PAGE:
As an investor in start-up companies, I am always working to test my assumptions and update my understanding of where the energy sector is now, and the direction it is moving in towards the future. Some key questions for this dynamic year: Is the current oil crisis the marking of a step change towards a cleaner energy industry or merely history repeating itself? While today’s oil price at $45-50 per barrel is probably too low to be considered the new normal, what should we expect moving forward?
One thing is for sure: change is coming. Although demand for oil and gas will continue for decades to come, it will gradually diminish as renewable energy sources rise. A lot could happen between then and now. The International Energy Agency (IEA) and many other credible parties continue to forecast that our growing world population from 7 billion people today to 9 billion by 2050 will need much more energy – in particular as most of these people will aspire a life like we have here in North America. So it is no wonder that Abdalla El-Badri, Secretary General of OPEC has recently said that if producers don’t invest in new oil and gas supply, we could see oil prices as high as $200 a barrel. On the other hand, there is Bob Dudley, CEO of BP , who believes we won’t see $100 oil again “for a long time”.
Innovation in the oil industry, particularly the North American revolution in the hydraulic fracturing of tight oil reservoirs, has changed oil supply dramatically. With smaller, more flexible capital-light projects and shorter lead times, fracking has enabled greater adaptability to volatile market conditions. The outlook for shale oil and gas could be just as strong in many places in the world. Even if the shale boom proves tough to replicate (due to factors such as regional differences in geology, regulation and incentives to land owners), in many cases bringing new technologies to mature fields will help keep supply up and dampen the increase in oil prices.
Sluggish demand is another important factor keeping oil prices from rising. Not just from disappointing growth in China, but also in North America. Car ownership in the Western world has started to drop in the past decade, especially among young people. Based on the early success of Tesla and arrival of car sharing companies like Car2Go and Uber, and the entry of Apple AAPL +0.82% and Google GOOGL -0.27% in the autonomous-driving car game, there’s reason to foresee a future where not everyone has a personally owned internal combustion engine at their disposal. Change is slow however: a truck or bus and many gasoline fueled cars sold today will of course drive somewhere in the world for the next 30 to 40 years. Hence, some demand for hydrocarbons will continue.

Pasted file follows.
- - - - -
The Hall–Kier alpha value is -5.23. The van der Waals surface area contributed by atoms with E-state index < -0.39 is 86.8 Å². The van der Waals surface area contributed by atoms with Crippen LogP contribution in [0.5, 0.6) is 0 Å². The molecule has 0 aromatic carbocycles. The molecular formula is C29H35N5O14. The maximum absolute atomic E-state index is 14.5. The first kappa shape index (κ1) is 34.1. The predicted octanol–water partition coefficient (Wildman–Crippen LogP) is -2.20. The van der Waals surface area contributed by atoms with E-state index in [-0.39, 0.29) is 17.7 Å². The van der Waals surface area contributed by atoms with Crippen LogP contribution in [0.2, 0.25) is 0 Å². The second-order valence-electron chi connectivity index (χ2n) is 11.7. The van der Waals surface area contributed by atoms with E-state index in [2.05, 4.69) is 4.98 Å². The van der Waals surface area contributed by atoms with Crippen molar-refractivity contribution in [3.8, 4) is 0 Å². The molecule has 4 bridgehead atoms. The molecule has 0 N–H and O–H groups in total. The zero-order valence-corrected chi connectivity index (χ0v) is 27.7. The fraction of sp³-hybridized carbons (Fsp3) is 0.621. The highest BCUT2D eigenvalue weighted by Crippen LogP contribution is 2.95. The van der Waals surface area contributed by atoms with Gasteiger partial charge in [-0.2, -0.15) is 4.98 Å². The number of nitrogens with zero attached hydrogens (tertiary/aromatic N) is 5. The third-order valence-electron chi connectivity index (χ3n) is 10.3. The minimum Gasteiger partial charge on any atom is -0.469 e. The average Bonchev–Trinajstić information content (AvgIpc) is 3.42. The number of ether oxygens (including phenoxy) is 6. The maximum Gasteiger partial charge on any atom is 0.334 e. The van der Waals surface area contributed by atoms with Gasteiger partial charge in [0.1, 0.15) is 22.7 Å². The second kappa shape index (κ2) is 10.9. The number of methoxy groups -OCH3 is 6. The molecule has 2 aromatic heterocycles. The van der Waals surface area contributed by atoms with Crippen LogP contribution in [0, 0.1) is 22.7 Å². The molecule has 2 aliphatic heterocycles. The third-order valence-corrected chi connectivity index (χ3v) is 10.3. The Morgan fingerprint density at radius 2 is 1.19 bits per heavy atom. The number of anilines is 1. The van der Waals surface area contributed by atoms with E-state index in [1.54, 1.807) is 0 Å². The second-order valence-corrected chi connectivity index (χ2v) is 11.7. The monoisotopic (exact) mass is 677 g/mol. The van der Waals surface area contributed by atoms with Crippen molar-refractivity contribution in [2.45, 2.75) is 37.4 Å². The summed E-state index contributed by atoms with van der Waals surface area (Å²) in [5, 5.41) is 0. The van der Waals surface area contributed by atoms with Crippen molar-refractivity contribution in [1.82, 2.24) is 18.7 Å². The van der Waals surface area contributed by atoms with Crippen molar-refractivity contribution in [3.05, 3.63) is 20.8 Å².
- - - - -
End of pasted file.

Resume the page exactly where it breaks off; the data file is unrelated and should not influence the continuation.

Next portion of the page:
The financial sector is a third factor inhibiting the rise of oil prices. While we already see many financial institutions divesting from hydrocarbon stocks to the tune of $2.6 trillion because of social and environmental pressure, the recent speech by Bank of England Governor Mark Carney is further going to influence the willingness of large financial institutions to continue to invest in traditional hydrocarbon projects in the future. One of the most significant risks Carney focused on in his speech is transitionary cost, the cost of write-offs for traditional hydrocarbon assets if countries are indeed getting serious about phasing out hydrocarbons. Even while the target date for a 100% carbon free society is only 2100, we expect that policies will likely start having significant implications in the next decades. The message is that “Sustainable Innovation” may become key to future energy financings and that oil and gas companies will have to innovate much more than they do today in order to survive as energy-producing Fortune 500 companies in the decades to come.
And what of Canada’s oil sands, which historically have strictly been developed by large megaprojects with long lead times, high CAPEX and strong economies of scale. With the current oil price outlook of $55 per barrel in 2016 to $65 per barrel in 2017, and the fact that oil sands production will remain challenged environmentally, many doubt that any new oil sands projects will be started in the next 5 to 10 years. Cost cutting and incremental efficiency innovation will likely ensure that existing projects will be profitable at the current low prices, but lacking some spectacular new innovations, longer term most Canadian oil sands reserves will likely remain undeveloped. What the oil sands need is new cost effective, modular, scalable and sustainable innovation with lower CAPEX and much quicker to develop to ensure greater flexibility. To make this a reality, a multiple of current investment in innovation would be necessary in the next years for deployment of breakthrough new projects 5 to 10 years from now at the earliest. It really is a case of innovate or die.
We are in an enormous transition with sweeping implications for global financial institutions, energy demand and supply, and regulation. But does anyone really care and will COP21 be a catalyst for meaningful change? Hopefully this will become much clearer in Paris this December, with firm commitments forcing an acceleration of change fuelled by innovation, very possibly the only card to play.
Wal van Lierop is CEO of Chrysalix Energy Venture Capital. Since co-founding Chrysalix in 2001, Wal has invested in numerous startups focused on creating innovations in oil and gas, power generation, mining, chemicals and manufacturing.
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